Abuse is often associated with behavior that displays outward signs – bruises from physical violence or insults and threats from verbal assaults, for example. However, mistreatment and exploitation can target more than your mind and your body. If someone is wreaking havoc on your money, your checking account or your credit score, you may be feeling the devastating impacts of financial abuse.

What is financial abuse?

While many cases of financial fraud and online identity theft involve a criminal you’ve never met, the perpetrator of financial abuse typically involves someone close to you: a family member, a domestic partner or a caretaker.

“The hallmark of financial abuse is control and isolation,” says Cliff A. Robb, PhD, faculty director of consumer finance and financial planning at University of Wisconsin-Madison’s School of Human Ecology. “By removing social support, these victims have nowhere to turn.

“If your voice is being minimized or someone is establishing a pattern that isolates you and your ability to acquire and manage your money, you may be a victim.”

Financial abuse targeting the older population

Financial abuse comes in many forms and targets different sets of victims. Robb says that financial abuse of the elderly — particularly elderly women — is an especially troubling trend.

“We are seeing a significant aging in the U.S. population,” Robb says. “By 2030, at least 20 percent of the population will be 65 or older, and we’ll also see a greater proportion of Americans who are 85 or older. With concerns of mental decline, gender disparity and health issues, there is a confluence of really troubling factors that put these people at high-risk of being financially abused.”

Robb says that the perpetrators of financial abuse against the elderly are most likely to be close family members. The most common form of abuse is one of these family members assuming the power of financial attorney.

“It’s easy for a family member to get state support for a transfer of power when there are clear medical issues such as dementia, Alzheimer’s or other forms of cognitive decline,” Robb says. “They can argue for incompetence on account of a loved one. A family member can present themselves as a protector in a legal setting and then have full access to abuse savings and bank accounts.”

If you suspect financial abuse of an elderly person, report your concerns to the state authorities. The National Council on Elder Abuse has a state-by-state directory of who to contact to help protect the victims.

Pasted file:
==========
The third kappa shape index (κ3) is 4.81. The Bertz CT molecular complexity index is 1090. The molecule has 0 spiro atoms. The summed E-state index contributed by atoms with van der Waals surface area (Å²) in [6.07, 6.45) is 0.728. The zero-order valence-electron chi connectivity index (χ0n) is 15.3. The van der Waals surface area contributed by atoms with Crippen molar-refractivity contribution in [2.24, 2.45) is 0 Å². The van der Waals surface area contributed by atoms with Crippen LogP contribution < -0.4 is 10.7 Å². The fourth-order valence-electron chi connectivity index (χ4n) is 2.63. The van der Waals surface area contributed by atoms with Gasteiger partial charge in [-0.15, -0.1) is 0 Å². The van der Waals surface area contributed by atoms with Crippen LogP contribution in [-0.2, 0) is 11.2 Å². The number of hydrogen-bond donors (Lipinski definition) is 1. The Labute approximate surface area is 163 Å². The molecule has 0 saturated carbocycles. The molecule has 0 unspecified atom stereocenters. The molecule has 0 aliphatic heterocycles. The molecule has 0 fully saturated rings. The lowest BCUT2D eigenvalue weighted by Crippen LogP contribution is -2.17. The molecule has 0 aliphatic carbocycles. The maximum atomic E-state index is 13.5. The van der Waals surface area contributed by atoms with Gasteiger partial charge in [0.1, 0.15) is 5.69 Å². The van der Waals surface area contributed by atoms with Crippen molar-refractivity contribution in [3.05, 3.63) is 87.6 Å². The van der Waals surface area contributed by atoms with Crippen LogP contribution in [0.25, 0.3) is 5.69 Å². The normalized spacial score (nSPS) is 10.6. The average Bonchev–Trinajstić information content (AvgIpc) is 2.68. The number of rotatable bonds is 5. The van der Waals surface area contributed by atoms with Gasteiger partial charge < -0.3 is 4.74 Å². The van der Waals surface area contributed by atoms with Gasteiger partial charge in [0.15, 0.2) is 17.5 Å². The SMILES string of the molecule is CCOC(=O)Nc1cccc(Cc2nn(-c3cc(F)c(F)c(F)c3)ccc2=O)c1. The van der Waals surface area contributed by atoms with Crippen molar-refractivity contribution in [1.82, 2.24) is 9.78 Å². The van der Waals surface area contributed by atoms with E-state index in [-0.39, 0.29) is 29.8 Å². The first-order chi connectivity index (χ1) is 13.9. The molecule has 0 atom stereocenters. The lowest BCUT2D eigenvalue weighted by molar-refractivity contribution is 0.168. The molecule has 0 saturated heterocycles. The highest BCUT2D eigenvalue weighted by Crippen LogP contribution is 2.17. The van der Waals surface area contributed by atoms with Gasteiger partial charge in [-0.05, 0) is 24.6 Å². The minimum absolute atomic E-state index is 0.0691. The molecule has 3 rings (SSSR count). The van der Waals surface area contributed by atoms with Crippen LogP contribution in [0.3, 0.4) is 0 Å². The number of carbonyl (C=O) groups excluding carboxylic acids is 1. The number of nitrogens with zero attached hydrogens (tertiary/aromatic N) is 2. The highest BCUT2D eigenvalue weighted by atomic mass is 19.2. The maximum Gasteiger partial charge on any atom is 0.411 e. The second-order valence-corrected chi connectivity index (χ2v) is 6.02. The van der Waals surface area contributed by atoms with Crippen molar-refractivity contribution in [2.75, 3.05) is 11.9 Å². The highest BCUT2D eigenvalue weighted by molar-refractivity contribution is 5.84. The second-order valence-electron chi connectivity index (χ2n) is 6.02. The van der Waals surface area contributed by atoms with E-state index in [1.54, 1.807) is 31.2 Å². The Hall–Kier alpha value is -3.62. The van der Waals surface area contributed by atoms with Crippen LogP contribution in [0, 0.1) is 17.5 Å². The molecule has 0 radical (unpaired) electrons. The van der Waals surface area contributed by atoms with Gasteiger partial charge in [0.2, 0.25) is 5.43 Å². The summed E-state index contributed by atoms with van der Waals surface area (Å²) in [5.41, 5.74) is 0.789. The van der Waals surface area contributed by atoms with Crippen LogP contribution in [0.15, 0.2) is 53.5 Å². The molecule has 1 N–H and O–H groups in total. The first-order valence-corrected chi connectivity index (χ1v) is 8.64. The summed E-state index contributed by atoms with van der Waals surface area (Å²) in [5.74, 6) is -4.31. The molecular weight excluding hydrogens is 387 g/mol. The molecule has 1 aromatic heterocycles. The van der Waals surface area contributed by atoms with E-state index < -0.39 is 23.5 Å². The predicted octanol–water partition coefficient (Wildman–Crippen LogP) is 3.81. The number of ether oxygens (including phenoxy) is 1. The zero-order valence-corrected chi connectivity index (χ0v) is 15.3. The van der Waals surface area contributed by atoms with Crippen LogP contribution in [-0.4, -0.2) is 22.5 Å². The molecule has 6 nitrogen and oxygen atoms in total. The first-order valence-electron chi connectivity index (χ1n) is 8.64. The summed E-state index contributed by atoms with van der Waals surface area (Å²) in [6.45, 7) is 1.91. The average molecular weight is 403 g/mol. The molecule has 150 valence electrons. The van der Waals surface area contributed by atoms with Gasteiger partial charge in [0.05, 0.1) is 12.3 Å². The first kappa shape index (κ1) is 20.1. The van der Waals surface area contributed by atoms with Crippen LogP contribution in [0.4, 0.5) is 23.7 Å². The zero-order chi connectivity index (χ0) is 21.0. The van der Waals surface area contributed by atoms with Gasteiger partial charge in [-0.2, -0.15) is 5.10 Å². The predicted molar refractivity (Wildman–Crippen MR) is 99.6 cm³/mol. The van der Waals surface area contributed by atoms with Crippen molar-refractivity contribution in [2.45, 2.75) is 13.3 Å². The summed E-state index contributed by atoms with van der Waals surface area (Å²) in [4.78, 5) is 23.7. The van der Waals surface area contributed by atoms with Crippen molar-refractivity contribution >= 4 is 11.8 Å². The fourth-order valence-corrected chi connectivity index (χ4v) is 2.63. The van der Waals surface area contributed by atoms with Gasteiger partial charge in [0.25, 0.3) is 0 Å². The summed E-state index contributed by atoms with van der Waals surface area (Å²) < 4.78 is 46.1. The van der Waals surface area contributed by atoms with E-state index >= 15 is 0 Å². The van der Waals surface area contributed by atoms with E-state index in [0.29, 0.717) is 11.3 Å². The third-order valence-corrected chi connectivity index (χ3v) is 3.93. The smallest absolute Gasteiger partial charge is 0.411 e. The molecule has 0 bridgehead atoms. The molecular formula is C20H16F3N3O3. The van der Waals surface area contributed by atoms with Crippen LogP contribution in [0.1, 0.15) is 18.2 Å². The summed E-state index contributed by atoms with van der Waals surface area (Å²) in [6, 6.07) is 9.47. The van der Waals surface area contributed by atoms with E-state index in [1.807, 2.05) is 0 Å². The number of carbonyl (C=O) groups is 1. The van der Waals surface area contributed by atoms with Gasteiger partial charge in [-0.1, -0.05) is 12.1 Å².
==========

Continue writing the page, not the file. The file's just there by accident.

Financial abuse targeting a spouse or partner

Outside of age-based financial abuse, there are many examples of this kind of abuse between domestic partners. For example, Robb says a partner might throw away bills in your name.

“If you’re late paying it, it’s going to give them even more control over you,” he says. “They establish a pattern of dependence and minimize your ability to grow financially.”

According to data from the National Domestic Violence Hotline, 22 percent of callers in 2017 indicated they were being financially abused.

To help victims recognize the signals of financial abuse, the organization shares these common examples of financial abuse:

  • Providing an allowance and closely monitoring how you spend it, including demanding receipts for purchases
  • Depositing your paycheck into an account you can’t access
  • Preventing you from viewing or accessing bank accounts
  • Preventing you from working, limiting the hours that you can work, getting you fired or forcing you to work certain types of jobs
  • Maxing out your credit cards without permission, not paying credit card bills or otherwise harming your credit score
  • Stealing money from you, your family or your friends
  • Withdrawing money from children’s savings accounts without your permission
  • Living in your home but refusing to work or contribute to the household
  • Forcing you to provide them with your tax returns or confiscating joint tax returns
  • Refusing to provide money for necessary or shared expenses like food, clothing, transportation, medical care or medicine

Despite the widespread problem of financial abuse of a partner, Robb says that this issue is “very under-studied.”

“There is a need for broader education,” Robb says. “These victims might be financially insecure, and the perpetrator ties that directly to the relationship to exacerbate those insecurities. There are often other forms of abuse happening, too, so the financial abuse becomes an extension of mental or physical abuse.”

What to do if you’ve been financially abused

If someone has been exploiting your finances, here are four key steps you should consider.

  1. Talk to someone. Robb recommends that victims of domestic financial abuse look for social support and community-based programs. In addition to searching for local options, you can call the National Domestic Violence Hotline at 1-800-799-7233. FreeFrom, a non-profit that aims to help victims of abuse and exploitation, also offers access to private peer-to-peer support groups and help finding new sources of income and compensation for lost wages.
  2. Pull your credit report. Your abuser may have opened credit cards in your name or done other damage to your financial well-being. Go to annualcreditreport.com to access your credit report for free from all three credit reporting agencies to determine if any significant damage has occurred.
  3. Contact a credit counselor. If the perpetrator has racked up loads of debt in your name or you are unsure of how to repair your credit, the National Foundation for Credit Counseling can help connect you with resources to help navigate your next steps.
  4. Empower yourself with knowledge. The Allstate Foundation offers a Moving Ahead curriculum, which includes five educational modules to help on the pathway toward recovery from financial abuse.

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